I also think that Classic will be a valuable learning experience for everyone involved, players and Blizzard team alike.Everyone who’s been yearning for days of Azeroth yore will finally be able to relive the past and see if it’s everything they remembered or if they’ve just had rose-colored glasses on this whole time. To me, it feels like an experiment: is Classic just a nostalgia trip, to come and go with the autumn, or does it represent something players are genuinely craving? Either way, Blizzard can learn something about its player base from this experiment, and should take the results as advice for how to approach the upcoming retail expansion potentially to be announced at BlizzCon.

The worst thing that can happen, at least from where I’m sitting, is that Classic will remain the darling of MMO players–and possibly the media–for a few months until the majority loses interest, the next big BfA patch drops, and we all return to our regularly scheduled programming. As an unseasoned WoW player, this seems likely to me, though others with different perspectives on the game may offer a different opinion. I’d love to hear what you think will happen in the comments–will the community love WoW: Classic or will they leave it? Or both? I’ll check back in once we’ve all gotten the chance to get our feet wet in game. See you on the other side.

The MMOs of Our Lives (My Life, Anyway)

I can’t promise that I’ll ever run out of MMO-related puns. I *can* promise, though, to tell you all about the MMOs that have figured into my life in some way or another. I’ll get to the list in a moment (it’s not a terribly long one), but I wanted to preface it with a quick story. I’ve been playing MMOs off and on for the better part of 12 years, and it took me until the year before last to realize that I was an MMORPG player. Like it or not, it’s my genre. Not that I don’t venture out and play something a little different once in a while (and we’ll talk about those exceptions too at some point), but this is apparently the kind of game that really butters my biscuit . . . and I didn’t even know it.

Hardly surprising, considering how much I love world-building, roleplaying, and character development (doing my own, I mean). But the realization was more of a slow dawning than a sudden piano falling from the sky. And I shall take you through that gradual sunrise now. Without further ado, I present to you: the MMORPGs I have played in my lifetime for more than a day, listed in chronological order.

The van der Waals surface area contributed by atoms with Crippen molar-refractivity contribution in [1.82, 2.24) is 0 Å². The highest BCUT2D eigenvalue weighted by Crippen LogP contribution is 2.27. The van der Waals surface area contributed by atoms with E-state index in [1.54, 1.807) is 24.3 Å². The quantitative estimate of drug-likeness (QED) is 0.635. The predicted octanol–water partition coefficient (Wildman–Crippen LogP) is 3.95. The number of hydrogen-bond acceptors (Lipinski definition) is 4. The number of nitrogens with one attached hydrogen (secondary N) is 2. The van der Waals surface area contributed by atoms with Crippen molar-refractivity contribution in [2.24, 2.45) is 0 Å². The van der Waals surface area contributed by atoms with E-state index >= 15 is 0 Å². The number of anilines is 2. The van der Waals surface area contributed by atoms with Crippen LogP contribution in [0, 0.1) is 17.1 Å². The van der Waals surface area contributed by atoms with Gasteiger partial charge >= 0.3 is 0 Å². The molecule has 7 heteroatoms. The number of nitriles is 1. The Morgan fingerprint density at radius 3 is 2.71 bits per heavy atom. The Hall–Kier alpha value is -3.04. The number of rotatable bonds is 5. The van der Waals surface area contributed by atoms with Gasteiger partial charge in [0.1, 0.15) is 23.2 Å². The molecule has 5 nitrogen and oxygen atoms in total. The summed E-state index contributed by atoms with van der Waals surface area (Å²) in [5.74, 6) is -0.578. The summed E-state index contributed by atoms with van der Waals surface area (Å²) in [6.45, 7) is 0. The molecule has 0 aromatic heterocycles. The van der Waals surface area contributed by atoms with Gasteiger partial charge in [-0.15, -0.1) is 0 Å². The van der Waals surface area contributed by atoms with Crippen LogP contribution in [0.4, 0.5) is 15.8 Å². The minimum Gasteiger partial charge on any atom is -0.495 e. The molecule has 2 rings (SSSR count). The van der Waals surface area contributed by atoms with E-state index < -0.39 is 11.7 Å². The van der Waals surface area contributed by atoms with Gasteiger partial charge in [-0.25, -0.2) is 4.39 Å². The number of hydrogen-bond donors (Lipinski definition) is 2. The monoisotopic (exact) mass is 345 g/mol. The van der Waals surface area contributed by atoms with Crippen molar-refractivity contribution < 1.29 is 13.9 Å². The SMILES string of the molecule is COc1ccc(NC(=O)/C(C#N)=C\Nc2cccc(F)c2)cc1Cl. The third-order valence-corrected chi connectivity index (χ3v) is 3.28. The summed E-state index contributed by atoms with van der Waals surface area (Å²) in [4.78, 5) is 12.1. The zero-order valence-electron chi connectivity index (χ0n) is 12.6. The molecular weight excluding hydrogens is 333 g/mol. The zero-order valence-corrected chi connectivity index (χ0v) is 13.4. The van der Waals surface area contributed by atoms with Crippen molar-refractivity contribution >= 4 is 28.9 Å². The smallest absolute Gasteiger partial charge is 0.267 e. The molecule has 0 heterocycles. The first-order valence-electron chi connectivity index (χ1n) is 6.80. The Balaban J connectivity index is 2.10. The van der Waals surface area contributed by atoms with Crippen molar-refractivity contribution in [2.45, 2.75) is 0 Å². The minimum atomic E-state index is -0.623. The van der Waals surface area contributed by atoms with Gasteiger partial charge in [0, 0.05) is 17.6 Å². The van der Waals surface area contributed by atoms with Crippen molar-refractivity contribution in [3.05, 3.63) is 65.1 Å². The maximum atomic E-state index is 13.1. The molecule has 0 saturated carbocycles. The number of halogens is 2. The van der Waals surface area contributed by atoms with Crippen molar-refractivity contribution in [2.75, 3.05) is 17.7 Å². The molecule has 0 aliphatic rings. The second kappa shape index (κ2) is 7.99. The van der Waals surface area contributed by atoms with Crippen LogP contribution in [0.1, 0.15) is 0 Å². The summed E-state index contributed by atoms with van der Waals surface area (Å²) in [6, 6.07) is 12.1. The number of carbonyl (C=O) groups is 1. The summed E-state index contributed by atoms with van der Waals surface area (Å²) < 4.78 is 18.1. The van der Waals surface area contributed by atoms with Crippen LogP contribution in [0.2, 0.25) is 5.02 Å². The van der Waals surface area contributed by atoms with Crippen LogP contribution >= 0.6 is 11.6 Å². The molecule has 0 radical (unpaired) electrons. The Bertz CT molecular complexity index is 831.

1. The Lord of the Rings Online
    I mentioned that this was my first MMO in my previous post, which also makes it the most nostalgic. The heyday of my LOTRO experience was several summers in high school, starting with the year after its launch, during which I played with utter devotion. Much to my dismay, the hype from the LOTR movies was dying down, and I was eager to sink my teeth into a new offering from the IP. I quickly became enthralled by the game’s Tolkienian spirit, its faithful and creative adaptations of the lore, and most of all, the soundtrack, which I still can’t listen to without seeing heart-eye emojis everywhere. Unfamiliar with the MMORPG style, I played the game entirely alone, which I believe was my downfall. I struggled to keep up with the game during college, but I found it increasingly difficult to progress, and ground to a halt in the Misty Mountains, a region I found much more tedious and less inspiring than the hills of the Shire or the beautifully imagined valley of Rivendell. Since then, I’ve tried and failed once or twice to reenter the game, including when Mordor was released, but the gameplay and the mechanics are always a barrier to me. Nevertheless, this game will always number among my favorites.

  2. World of Warcraft
    Looking back, it’s almost shocking to me that I came to this game as late as I did. I adored Warcraft 3, which I first watched my brother play before I begged him to let me try. He eventually gifted it to me, and I played it over and over, going as far as to write Night Elf fanfiction. And yet, WoW eluded me. Once LOTRO came into the picture, it didn’t stand a chance. Better late than never, though–two years ago, I watched this Hearthstone-themed one-shot by Critical Role and remembered how much I’d enjoyed Warcraft. I began to binge-watch lore videos on Youtube until eventually I could take it no more: I downloaded the trial for World of Warcraft. It was just a trial, I told myself. I could make as many characters I wanted and level them to 20. Famous last words! I got way too attached to my Night Elf priest and instantly bought the game. I played for about a year, getting deeply involved in the roleplay scene on Moonguard (not THAT kind of RP) before my interest fizzled and I let my sub lapse. Recently, however, I’ve been thinking about coming back to the game, and I actually just resubscribed and jumped in yesterday. I know BfA isn’t a popular expansion, but I’m lightyears away from getting to that content anyway, so I’ll just enjoy the ride for as long as my attention span will let me.

  3. The Elder Scrolls Online
    This was the game that made me realize I wasn’t just a gamer, I was an MMO player. I’d played the shit out of Skyrim, and bonded with one of my old roommates over our shared love of TES lore. He was an avid player of ESO at the time (years ago, before One Tamriel hit), and wanted me to play with him so badly that he actually bought the game for me. I played for maybe an hour, reeled at how different the experience was from Skyrim, and set it aside, not to return to it for years. It wasn’t until I decided my WoW sub wasn’t worth the money for how much dust it was gathering that I decided to give it a second try. I was stunned by what I discovered. ESO hardly feels like your typical MMO experience; it feels much more like a single-player game with MMO elements, at least in my opinion. And I love it. ESO was the first game I’d ever experienced finding a guild I felt like I really belonged to; I got the in-jokes, I made friends, I even met one of my guildies in person! ESO truly delivers on everything I want in a game: a captivating world, solid storylines, solo-friendly gameplay, and camaraderie. I’m taking a short break from it right now (again, attention span) but I’ve no doubt I’ll be back soon.